There is something very interesting happening behind the scenes of Los Angeles real estate. Buyers and sellers don't know about it, most real estate agents don't understand it, and it's affecting how accurately we can evaluate the market for our clients.
It's called the “Listing Re-launch". First let me explain what that means. Then, I'll talk about how it's moving across L.A. Then, why you need to know about it.
This is when an agent deletes a current listing online and puts up a brand new one. They do this to get a fresh start on a home. Maybe it's fallen out of escrow, or they put it on hold over the holidays, or they want to reduce the price in a different way. Traditionally, agents will simply do a "price reduction" and drop the price from $899,000 to $849,000.
The best part... the number of "days on market" gets rolled back to Zero.
With the advent of Zillow and Redfin, buyers are very sensitive to how many days a listing has been on the market. They think it helps explain whether a property is a good deal or not. In my opinion, this couldn't be further from the truth, but as a listing agent, that's the Buyer's reality, so I won’t argue with them. And most of the time, the other agents don't even know it's been on the market before!
This is not a new phenomenon, but it is gaining popularity. Take Los Feliz for example. In the 90027 zip code, 9% of the listings in the last two years were re-launches. The two years before that, only 6%. It's not only gaining popularity from year to year, but from West to East. In Highland Park the last two years, 5% of the listings were re-launches. Pasadena, it was 7%. If we head back west, the Hollywood Hills East was 10% during the same time frame, and Hollywood Hills West in the 90069 zip code was at 15%.
That means almost 1 out of every 6 homes is a re-launched listing.
I am also not counting when a listing agent was fired and the seller brought in a brand new agent. This is only when the same agent(s) relists the property. Interestingly, the further West you go, the more agent firings you see.
The more re-launches, the more misleading the data can get.
Quick Example: Let's assume there was a house that was on the market for a total of 180 days. But, it was re-launched after 90 days, so instead of having ONE listing with 180 days, we have two 90-day listings. When you start to calculate average days on market, the data will tell you that homes are selling faster than they really are.
Because of these re-launches, you might be looking at unreliable information about the market.
Usually when homes are re-launched, they do it at a lower price. This means the “List-Price-To-Sales-Price Ratios” are also flawed. This list-price-to-sales-price ratio lets you know how close to the original asking price it sold for. 100% means it sold for asking price. 102% means it went over asking price. When you look at the average ratio in a certain neighborhood, it can tell you a few things about the market, and it usually correlates to the average days on market, which will tell you how “hot” the market is. But, the more re-launches we see, the less reliable the data can be to your average agent who doesn't understand all the moving parts.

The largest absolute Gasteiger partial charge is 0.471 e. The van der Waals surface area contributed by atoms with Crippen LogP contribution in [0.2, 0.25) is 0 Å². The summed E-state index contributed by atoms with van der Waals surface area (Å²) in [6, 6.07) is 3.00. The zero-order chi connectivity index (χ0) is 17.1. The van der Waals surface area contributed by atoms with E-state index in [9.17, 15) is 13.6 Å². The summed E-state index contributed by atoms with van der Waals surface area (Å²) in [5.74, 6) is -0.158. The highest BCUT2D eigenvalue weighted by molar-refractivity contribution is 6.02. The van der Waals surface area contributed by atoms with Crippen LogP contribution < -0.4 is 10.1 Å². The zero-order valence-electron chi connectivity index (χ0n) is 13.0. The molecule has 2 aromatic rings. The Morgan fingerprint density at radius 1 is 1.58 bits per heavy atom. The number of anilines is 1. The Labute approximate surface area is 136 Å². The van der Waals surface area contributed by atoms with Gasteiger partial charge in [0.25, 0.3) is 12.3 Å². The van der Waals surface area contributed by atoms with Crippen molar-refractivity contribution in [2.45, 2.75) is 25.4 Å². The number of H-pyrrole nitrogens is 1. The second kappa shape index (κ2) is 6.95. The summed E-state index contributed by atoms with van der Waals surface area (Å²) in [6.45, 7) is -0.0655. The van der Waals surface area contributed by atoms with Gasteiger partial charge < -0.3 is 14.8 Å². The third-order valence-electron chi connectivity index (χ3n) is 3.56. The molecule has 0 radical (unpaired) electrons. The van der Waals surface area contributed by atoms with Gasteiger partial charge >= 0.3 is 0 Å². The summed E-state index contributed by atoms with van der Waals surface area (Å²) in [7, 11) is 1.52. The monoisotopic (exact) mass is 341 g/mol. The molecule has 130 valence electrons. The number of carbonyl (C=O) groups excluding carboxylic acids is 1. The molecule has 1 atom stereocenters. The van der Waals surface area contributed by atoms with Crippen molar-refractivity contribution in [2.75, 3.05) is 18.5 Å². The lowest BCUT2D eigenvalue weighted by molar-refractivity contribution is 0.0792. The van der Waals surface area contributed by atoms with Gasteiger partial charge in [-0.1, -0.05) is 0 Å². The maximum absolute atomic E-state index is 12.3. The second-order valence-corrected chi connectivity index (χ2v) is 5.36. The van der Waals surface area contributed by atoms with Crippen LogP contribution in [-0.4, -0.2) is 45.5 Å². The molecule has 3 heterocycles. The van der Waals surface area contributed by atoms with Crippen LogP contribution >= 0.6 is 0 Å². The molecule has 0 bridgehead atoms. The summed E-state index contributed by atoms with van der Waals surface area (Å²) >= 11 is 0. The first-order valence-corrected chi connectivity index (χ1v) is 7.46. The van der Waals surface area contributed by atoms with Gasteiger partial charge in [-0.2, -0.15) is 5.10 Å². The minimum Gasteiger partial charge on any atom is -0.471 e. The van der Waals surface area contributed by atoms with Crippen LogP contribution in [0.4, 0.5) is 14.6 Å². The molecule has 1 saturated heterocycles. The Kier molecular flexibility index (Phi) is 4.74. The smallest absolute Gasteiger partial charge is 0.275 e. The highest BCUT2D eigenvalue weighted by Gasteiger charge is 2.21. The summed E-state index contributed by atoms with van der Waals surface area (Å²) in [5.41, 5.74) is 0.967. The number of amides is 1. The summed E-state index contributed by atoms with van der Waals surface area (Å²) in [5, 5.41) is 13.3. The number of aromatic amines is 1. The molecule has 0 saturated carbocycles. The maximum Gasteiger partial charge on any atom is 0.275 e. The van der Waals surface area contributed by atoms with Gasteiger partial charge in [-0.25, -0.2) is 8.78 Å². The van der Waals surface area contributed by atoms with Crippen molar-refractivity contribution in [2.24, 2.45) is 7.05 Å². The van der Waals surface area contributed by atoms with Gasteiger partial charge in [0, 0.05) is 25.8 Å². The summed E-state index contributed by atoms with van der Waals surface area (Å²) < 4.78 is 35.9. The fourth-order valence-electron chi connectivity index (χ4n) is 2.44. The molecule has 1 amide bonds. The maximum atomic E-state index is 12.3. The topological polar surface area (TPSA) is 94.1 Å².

By looking at the same data, I could either tell you a certain market is on FIRE with homes selling faster every year by looking at one piece of data. Or, I can tell you that the market is cooling because homes are being re-launched and they're actually taking longer to sell.
Even though the re-launches can "muddy" the metrics, the one and only piece of data you actually need is the Sales Price. In every single one of these neighborhoods I mentioned, sales prices are increasing. For example, in Los Feliz, the average price increased by 9% last year (median prices increased over 13%). That's no small potatoes! Consider that the average sales price in all of Los Feliz for 2016 was $1.767 million, and the average home appreciated by 9%.
The average home in Los Feliz accrued over $150,000 in value in the last 12 months.
Despite what you might hear, Los Angeles is a scorching hot real estate market in 2017.
Whether or not the "re-launch" can misrepresent some of the other real estate metrics, this is still a very effective way to get a home sold if used correctly.
But if you are a Seller, it’s good to know we have this trick up our sleeve, but it should be used strategically and only after we exhaust the other million ways of marketing a home. Not as the first measure like many agents are doing.
If you are a Buyer, it would be wise to know the history of a listing before you write an offer. This fact doesn't affect the inherent value of the home, but without getting all the pertinent information, are you truly making an informed decision?